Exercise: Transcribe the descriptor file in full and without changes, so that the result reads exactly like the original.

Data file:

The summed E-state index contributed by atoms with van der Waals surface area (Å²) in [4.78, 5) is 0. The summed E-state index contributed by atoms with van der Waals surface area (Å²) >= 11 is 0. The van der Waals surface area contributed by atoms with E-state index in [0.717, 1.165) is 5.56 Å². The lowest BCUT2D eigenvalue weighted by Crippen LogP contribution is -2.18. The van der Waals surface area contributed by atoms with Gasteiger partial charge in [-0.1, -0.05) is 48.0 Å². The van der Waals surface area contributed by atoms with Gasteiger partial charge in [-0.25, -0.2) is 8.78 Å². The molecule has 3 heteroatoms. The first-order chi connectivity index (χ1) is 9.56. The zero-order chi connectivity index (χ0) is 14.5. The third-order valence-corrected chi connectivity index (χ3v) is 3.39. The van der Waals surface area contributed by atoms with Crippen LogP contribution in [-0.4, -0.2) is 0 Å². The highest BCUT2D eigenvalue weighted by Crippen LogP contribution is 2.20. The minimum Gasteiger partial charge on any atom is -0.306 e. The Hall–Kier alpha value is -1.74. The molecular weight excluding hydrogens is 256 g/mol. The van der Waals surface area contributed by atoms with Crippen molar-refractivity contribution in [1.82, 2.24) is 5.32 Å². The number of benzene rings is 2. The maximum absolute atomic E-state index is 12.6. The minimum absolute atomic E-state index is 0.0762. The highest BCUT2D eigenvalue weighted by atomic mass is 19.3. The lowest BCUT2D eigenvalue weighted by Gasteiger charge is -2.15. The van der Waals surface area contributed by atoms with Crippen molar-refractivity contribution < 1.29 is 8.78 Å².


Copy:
The summed E-state index contributed by atoms with van der Waals surface area (Å²) in [4.78, 5) is 0. The summed E-state index contributed by atoms with van der Waals surface area (Å²) >= 11 is 0. The van der Waals surface area contributed by atoms with E-state index in [0.717, 1.165) is 5.56 Å². The lowest BCUT2D eigenvalue weighted by Crippen LogP contribution is -2.18. The van der Waals surface area contributed by atoms with Gasteiger partial charge in [-0.1, -0.05) is 48.0 Å². The van der Waals surface area contributed by atoms with Gasteiger partial charge in [-0.25, -0.2) is 8.78 Å². The molecule has 3 heteroatoms. The first-order chi connectivity index (χ1) is 9.56. The zero-order chi connectivity index (χ0) is 14.5. The third-order valence-corrected chi connectivity index (χ3v) is 3.39. The van der Waals surface area contributed by atoms with Crippen LogP contribution in [-0.4, -0.2) is 0 Å². The highest BCUT2D eigenvalue weighted by Crippen LogP contribution is 2.20. The minimum Gasteiger partial charge on any atom is -0.306 e. The Hall–Kier alpha value is -1.74. The molecular weight excluding hydrogens is 256 g/mol. The van der Waals surface area contributed by atoms with Crippen molar-refractivity contribution in [1.82, 2.24) is 5.32 Å². The number of benzene rings is 2. The maximum absolute atomic E-state index is 12.6. The minimum absolute atomic E-state index is 0.0762. The highest BCUT2D eigenvalue weighted by atomic mass is 19.3. The lowest BCUT2D eigenvalue weighted by Gasteiger charge is -2.15. The van der Waals surface area contributed by atoms with Crippen molar-refractivity contribution < 1.29 is 8.78 Å².